Royce Shook

1 year ago · 2 min. reading time · ~10 ·

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Three pillar approach to retirement

Three pillar approach to retirement

Governments the world over are struggling to cope as the number of people who are retiring grows. Not only are more people retiring, but we are living longer, and we are just coming out of a Pandemic which will slow economic growth. According to one study, indexing benefits and retirement ages to longevity did not ensure the financial viability of the social security system. Another study suggested that individuals bear a larger share of the responsibility for determining their retirement security.

Retirement System Risk Management Implications of the New Regulatory Order published in 2016 by Oxford Press examined issues concerning retirement and looked at the idea of individuals saving for their own retirement and found that scenically, 37.9 percent of individuals with university education save for retirement, compared to 27 percent of individuals with secondary education and 22.2 percent of individuals with primary education or less. The old-age saving gap seems to be much wider between the tertiary and secondary education groups, compared to the gap between secondary and primary education or less.

However, the idea that we should allow people a choice of investment options is one that still holds today because governments believe that allowing choice may increase retirement savings.

A survey of households by the Board of Governors of the Federal Reserve System (2014) found that almost half of respondents had given little or no thought to retirement savings. Among those who had, many either did not plan to retire, expected to keep working into retirement to pay for expenses or did not know how they would pay for their retirement. Nearly a third had no retirement savings or pension. These retirement planning challenges had been exacerbated by the Pandemic, which resulted in many respondents delaying their planned retirement.

Firms have also shifted from defined benefit (DB) pensions to defined contribution (DC) pensions, where employees have to decide how much money to put into their retirement funds and how to allocate their pension wealth. But DC plans have their critics, who draw on the behavioural economics and finance literature. For instance, one study found that the elderly suffer from greater cognitive, gender, and education gaps than other groups. As a result, they are less likely to have savings accounts, own shares in a company, or have private pensions. Another study reported that financial literacy is a significant determinant of retirement planning for all age groups, with elderly people suffering from the highest levels of financial illiteracy.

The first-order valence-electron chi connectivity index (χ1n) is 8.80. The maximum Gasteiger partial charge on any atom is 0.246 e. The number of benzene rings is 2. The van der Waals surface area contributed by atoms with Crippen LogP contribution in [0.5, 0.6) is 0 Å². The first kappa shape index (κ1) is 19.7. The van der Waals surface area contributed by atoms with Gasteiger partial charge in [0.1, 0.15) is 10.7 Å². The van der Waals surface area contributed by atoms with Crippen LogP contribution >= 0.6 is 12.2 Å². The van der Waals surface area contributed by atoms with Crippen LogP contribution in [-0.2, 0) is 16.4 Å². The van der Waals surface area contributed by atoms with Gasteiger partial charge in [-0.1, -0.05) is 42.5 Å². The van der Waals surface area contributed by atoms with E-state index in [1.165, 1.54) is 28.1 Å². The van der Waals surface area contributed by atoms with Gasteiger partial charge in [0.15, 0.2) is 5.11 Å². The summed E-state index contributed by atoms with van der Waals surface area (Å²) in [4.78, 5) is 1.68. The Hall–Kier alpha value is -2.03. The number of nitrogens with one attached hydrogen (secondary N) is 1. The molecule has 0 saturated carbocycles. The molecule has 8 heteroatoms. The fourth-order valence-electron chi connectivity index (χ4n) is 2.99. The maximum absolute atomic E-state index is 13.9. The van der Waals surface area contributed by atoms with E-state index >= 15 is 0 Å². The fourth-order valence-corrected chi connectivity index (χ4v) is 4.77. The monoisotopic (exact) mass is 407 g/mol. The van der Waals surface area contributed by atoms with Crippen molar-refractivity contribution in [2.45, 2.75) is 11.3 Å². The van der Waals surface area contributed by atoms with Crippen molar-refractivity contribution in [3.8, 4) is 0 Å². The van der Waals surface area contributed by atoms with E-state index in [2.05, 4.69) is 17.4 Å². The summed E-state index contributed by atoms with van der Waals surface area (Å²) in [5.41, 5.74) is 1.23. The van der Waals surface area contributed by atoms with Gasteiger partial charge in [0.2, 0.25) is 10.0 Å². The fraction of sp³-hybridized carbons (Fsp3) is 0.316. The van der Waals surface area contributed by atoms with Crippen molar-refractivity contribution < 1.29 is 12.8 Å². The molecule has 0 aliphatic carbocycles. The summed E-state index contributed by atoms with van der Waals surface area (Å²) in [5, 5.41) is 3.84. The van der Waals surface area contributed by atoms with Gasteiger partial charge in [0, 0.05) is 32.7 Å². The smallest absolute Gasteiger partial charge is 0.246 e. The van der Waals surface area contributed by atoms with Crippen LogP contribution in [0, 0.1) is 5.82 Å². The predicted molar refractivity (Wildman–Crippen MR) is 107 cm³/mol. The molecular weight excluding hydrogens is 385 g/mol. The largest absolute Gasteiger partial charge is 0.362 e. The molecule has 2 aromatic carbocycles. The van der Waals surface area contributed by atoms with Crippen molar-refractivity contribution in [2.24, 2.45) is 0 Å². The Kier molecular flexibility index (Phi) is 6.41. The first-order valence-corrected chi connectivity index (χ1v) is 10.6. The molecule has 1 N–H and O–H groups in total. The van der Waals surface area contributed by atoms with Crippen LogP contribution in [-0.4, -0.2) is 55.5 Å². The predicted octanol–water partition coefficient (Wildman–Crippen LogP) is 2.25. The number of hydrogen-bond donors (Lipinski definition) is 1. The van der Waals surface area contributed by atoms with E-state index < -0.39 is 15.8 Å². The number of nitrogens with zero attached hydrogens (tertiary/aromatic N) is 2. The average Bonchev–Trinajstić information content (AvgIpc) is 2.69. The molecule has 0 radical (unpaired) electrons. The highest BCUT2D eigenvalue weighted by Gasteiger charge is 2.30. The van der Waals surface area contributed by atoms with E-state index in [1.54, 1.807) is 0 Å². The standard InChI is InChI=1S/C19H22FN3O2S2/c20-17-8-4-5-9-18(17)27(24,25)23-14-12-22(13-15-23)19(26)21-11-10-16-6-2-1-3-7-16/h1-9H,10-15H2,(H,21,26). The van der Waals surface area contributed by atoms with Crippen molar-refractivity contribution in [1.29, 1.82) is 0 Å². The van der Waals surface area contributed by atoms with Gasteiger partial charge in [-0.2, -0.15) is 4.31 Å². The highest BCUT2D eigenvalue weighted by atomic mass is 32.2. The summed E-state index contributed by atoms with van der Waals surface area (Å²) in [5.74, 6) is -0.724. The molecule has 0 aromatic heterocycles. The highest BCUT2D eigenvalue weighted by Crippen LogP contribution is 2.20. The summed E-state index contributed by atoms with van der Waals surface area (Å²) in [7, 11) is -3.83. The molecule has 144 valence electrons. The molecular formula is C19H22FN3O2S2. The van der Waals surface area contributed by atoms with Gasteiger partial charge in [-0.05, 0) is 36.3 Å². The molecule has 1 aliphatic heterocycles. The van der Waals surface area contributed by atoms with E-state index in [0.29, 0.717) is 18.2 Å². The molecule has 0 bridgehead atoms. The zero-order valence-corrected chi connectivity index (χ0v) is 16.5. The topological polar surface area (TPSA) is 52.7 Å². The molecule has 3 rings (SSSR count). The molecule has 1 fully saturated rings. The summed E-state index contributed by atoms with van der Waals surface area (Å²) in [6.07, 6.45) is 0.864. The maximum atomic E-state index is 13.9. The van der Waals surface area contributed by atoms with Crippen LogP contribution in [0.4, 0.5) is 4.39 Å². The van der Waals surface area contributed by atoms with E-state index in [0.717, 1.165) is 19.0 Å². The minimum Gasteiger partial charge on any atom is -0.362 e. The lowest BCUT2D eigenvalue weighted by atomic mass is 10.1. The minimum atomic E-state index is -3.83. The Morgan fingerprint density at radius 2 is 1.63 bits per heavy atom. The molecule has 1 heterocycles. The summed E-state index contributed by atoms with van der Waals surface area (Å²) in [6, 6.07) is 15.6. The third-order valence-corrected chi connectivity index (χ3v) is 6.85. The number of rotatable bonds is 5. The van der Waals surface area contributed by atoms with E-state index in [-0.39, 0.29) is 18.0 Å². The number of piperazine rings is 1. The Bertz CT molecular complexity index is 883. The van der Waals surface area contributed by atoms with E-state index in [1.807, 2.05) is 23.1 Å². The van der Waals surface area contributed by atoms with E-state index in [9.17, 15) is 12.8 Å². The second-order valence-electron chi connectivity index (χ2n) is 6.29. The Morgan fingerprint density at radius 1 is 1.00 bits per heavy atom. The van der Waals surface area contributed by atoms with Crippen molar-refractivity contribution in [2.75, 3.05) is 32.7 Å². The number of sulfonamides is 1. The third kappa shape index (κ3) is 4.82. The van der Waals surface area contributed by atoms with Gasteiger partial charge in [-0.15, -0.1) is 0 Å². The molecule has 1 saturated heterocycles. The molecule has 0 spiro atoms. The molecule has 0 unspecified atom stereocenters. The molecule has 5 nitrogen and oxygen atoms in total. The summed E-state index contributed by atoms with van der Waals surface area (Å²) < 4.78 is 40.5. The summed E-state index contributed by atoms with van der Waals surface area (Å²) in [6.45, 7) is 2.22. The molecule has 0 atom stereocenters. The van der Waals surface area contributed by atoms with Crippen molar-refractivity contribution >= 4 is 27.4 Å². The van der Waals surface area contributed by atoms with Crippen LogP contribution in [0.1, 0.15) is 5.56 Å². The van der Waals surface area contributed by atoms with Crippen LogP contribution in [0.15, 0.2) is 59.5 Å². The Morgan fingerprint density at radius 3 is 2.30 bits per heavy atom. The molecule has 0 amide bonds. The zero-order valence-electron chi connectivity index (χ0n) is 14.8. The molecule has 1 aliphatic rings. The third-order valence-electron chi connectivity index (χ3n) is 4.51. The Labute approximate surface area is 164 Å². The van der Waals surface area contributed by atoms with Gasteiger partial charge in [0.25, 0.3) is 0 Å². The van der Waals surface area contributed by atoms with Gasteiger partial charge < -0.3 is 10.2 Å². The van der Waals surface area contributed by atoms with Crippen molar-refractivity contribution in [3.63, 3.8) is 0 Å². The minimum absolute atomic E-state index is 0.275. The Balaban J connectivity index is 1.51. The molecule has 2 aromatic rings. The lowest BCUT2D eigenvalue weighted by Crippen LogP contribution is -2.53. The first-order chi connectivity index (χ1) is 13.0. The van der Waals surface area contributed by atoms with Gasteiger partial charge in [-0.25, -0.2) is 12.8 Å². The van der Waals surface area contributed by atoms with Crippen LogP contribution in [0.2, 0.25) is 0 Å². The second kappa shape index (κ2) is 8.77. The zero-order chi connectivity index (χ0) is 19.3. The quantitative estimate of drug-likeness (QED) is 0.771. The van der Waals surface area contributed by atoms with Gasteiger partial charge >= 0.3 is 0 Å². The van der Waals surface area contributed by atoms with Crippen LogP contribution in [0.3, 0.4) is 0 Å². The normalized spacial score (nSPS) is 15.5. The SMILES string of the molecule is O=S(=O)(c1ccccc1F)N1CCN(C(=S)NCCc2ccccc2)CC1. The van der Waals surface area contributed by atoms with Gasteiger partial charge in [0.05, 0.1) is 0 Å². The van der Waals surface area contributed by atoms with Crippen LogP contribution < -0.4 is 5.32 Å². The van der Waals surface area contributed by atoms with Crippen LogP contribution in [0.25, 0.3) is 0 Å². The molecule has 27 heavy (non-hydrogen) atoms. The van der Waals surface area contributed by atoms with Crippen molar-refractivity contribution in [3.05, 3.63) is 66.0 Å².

One study reported that peer effects drive retirement plan participation decisions. Another found evidence that an individual’s decision about how much to save for retirement was affected by small changes in his environment and that network affects influence participation decisions. Instead of education, proposed a method of influencing decisions about retirement saving plans based on the principles of ‘automatic enrollment.’ This involved implementing acute autoenrollment, sensible default options, and opportunities to increase savings rates and rebalance portfolios automatically. Such design features help less sophisticated investors while maintaining the flexibility for more knowledgeable participants.

Financial security for the elderly and economic growth is best served when governments adopt three pillars of old age security:

(1)           A publicly managed pension system with mandatory participation and the limited goal of reducing poverty among the elderly.

(2)           A privately managed mandatory savings system.

(3)           A voluntary savings incentive.

The first pillar caters to redistribution, the second and third cover savings, and all three co-insure against the many risks of old age. Spreading the insurance function across all three pillars creates greater income security for the old and provides greater insurance than any single pillar system.

Among the benefits of voluntary saving is the relative ease of accessing and mobilizing funds, and the prevention of potential labour market distortions. Yet voluntary savings programs may produce social costs, particularly when they involve fiscal incentives.

To develop measures to improve the financial well-being of the elderly and incorporate an element of self-control in retirement planning, policymakers must first understand retirement savings patterns.



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